I'm considering starting your program tomorrow. (1/3/2011) My goal will be to complete your first year's worth of the plan and then evaluate where I stand. My larger concern will be diet. I seem to have a mental block with eating enough. My only supplement is Elite Whey Protein before and after workouts. I usually also take a banana and a snack bar to eat during workouts as I often get jittery/shaky mid-workout.

Any specific considerations (deviations) for an 'older' person taking on your program?

Steven's picture
Posted Tue, 01/11/2011 - 11:07
Steven

Hi John,

Best of luck with the program. Eating is a real cornerstone of developing muscle. Just remember that all the hard training in the world won't help you unless you eat smart.

I am 43 myself, and think this program is a very solid approach for anyone 40+ simply because it is not focused on a crazy amount of volume. My best advice is to do what you can, when you can do it. Always stay focused on that "one more rep", using good form of course. Slow, steady rep increases will help the body grow best.

Also, check out these articles on eating:

https://www.muscleandstrength.com/articles/your-go-to-guide-to-gaining-m...

https://www.muscleandstrength.com/articles/how-to-create-a-bodybuilding-...

Far too many guys don't push themselves or eat properly, and that can dramatically limit progress.

No Profile Pic
Posted Tue, 01/11/2011 - 17:31
John

Thanks for the reply Steve.
I'm in week two now of the 'crawl' phase but I did modify it a bit since I've already been doing various workouts since the summer. I'm doing 3 sets of 10 reps, instead of 2, and I added another exercise. (by accident but I kept it once I realized I was doing "11" and not 10 exercises as prescribed.) I'll adjust next week once the next step of the program kicks in. I'm looking forward to kicking it up a notch.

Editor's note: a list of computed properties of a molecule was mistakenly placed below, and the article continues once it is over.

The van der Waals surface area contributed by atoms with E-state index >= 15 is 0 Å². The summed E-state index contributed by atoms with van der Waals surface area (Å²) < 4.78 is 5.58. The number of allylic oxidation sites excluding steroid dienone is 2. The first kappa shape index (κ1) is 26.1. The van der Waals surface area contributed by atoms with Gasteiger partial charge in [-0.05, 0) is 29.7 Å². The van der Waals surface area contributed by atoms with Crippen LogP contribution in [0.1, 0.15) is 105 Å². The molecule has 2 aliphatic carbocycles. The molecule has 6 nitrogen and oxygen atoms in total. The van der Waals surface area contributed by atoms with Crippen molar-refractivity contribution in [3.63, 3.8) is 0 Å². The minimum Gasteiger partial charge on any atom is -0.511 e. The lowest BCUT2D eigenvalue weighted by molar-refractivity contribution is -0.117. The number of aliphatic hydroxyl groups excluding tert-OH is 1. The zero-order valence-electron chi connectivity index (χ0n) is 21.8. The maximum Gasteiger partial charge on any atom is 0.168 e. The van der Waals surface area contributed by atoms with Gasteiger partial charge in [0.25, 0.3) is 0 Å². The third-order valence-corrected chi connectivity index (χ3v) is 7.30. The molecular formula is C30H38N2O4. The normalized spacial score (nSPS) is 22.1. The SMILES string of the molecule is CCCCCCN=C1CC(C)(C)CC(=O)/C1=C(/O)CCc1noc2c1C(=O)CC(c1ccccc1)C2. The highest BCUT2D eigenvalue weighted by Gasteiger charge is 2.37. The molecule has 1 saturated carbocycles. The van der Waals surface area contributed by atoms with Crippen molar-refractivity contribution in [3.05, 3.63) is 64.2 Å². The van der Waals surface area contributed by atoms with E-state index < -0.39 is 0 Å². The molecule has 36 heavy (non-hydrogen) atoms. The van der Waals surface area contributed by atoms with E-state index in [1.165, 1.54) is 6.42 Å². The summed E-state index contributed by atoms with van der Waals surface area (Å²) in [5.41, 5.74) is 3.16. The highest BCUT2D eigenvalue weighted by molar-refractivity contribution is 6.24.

I admit the squats kicked my keester. It's taking awhile to get comfortable with that one and I'm not even putting weight on the bar! My only 'lower' work ever was jogging. This is a whole new world.

I'll check out those other 2 articles as I know I have to work on the eating part. I eat smart, just not 'enough' I guess to get muscle to grow. I've never been an over-eater or grazer, so I have been the same build for a lot of years. Trying to "eat again" within a couple hours of having eaten is tough. I just "feel" like I shouldn't. (habits)

Cheers.

No Profile Pic
Posted Fri, 12/24/2010 - 03:02
Matt

Hi steve, thanks for all the great advice.

My question this time around is: Is it alright to swap dumbell bench press with barbell bench press for saftey reasons.I dont have a spot and will soon be doing 5 sets 5 reps with weight that I cant roll off my chest haha.or is there other options such as hammerstrengh equipment ect ect ..

Thanks in advance

Steven's picture
Posted Wed, 01/05/2011 - 14:34
Steven

Hi Mat,

Absolutely!

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Posted Mon, 12/20/2010 - 05:23
Ahmad Hussain

I'm going to be getting onto this soon Steve. Looks great.